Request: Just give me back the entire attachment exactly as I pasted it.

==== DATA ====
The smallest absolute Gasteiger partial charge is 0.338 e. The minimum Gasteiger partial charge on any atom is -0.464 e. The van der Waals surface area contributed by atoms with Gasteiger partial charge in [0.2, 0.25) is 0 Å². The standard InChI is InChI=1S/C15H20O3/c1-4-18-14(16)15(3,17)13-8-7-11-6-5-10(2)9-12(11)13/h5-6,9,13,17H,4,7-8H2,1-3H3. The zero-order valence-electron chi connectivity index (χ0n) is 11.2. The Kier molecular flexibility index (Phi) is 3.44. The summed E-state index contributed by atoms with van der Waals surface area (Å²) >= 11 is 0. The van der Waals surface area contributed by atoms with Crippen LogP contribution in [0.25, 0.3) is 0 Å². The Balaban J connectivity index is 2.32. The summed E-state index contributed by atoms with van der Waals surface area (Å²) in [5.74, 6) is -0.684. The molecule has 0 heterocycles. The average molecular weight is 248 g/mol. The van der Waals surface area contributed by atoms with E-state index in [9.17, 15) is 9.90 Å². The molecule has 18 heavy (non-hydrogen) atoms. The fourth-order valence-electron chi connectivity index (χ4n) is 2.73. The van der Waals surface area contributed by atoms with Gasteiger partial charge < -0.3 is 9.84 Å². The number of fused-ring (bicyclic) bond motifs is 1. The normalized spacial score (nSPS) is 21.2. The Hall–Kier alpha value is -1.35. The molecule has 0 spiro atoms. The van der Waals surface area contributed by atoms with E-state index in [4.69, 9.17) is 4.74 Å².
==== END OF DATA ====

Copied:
The smallest absolute Gasteiger partial charge is 0.338 e. The minimum Gasteiger partial charge on any atom is -0.464 e. The van der Waals surface area contributed by atoms with Gasteiger partial charge in [0.2, 0.25) is 0 Å². The standard InChI is InChI=1S/C15H20O3/c1-4-18-14(16)15(3,17)13-8-7-11-6-5-10(2)9-12(11)13/h5-6,9,13,17H,4,7-8H2,1-3H3. The zero-order valence-electron chi connectivity index (χ0n) is 11.2. The Kier molecular flexibility index (Phi) is 3.44. The summed E-state index contributed by atoms with van der Waals surface area (Å²) >= 11 is 0. The van der Waals surface area contributed by atoms with Crippen LogP contribution in [0.25, 0.3) is 0 Å². The Balaban J connectivity index is 2.32. The summed E-state index contributed by atoms with van der Waals surface area (Å²) in [5.74, 6) is -0.684. The molecule has 0 heterocycles. The average molecular weight is 248 g/mol. The van der Waals surface area contributed by atoms with E-state index in [9.17, 15) is 9.90 Å². The molecule has 18 heavy (non-hydrogen) atoms. The fourth-order valence-electron chi connectivity index (χ4n) is 2.73. The van der Waals surface area contributed by atoms with Gasteiger partial charge < -0.3 is 9.84 Å². The number of fused-ring (bicyclic) bond motifs is 1. The normalized spacial score (nSPS) is 21.2. The Hall–Kier alpha value is -1.35. The molecule has 0 spiro atoms. The van der Waals surface area contributed by atoms with E-state index in [4.69, 9.17) is 4.74 Å².